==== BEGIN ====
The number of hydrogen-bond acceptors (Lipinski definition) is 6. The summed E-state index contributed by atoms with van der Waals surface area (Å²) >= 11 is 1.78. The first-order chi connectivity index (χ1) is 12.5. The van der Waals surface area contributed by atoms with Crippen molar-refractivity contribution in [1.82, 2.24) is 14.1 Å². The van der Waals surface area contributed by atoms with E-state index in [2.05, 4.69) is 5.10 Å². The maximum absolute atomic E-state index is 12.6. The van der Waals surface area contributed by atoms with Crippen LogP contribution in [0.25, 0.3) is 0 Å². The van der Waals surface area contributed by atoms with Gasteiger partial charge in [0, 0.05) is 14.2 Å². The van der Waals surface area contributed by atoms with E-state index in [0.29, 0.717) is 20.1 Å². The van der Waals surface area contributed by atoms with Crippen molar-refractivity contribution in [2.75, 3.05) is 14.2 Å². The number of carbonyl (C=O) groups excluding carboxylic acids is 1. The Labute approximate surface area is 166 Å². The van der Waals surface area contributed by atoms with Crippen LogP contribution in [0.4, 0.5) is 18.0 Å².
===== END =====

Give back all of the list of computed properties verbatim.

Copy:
The number of hydrogen-bond acceptors (Lipinski definition) is 6. The summed E-state index contributed by atoms with van der Waals surface area (Å²) >= 11 is 1.78. The first-order chi connectivity index (χ1) is 12.5. The van der Waals surface area contributed by atoms with Crippen molar-refractivity contribution in [1.82, 2.24) is 14.1 Å². The van der Waals surface area contributed by atoms with E-state index in [2.05, 4.69) is 5.10 Å². The maximum absolute atomic E-state index is 12.6. The van der Waals surface area contributed by atoms with Crippen LogP contribution in [0.25, 0.3) is 0 Å². The van der Waals surface area contributed by atoms with Gasteiger partial charge in [0, 0.05) is 14.2 Å². The van der Waals surface area contributed by atoms with E-state index in [0.29, 0.717) is 20.1 Å². The van der Waals surface area contributed by atoms with Crippen molar-refractivity contribution in [2.75, 3.05) is 14.2 Å². The number of carbonyl (C=O) groups excluding carboxylic acids is 1. The Labute approximate surface area is 166 Å². The van der Waals surface area contributed by atoms with Crippen LogP contribution in [0.4, 0.5) is 18.0 Å².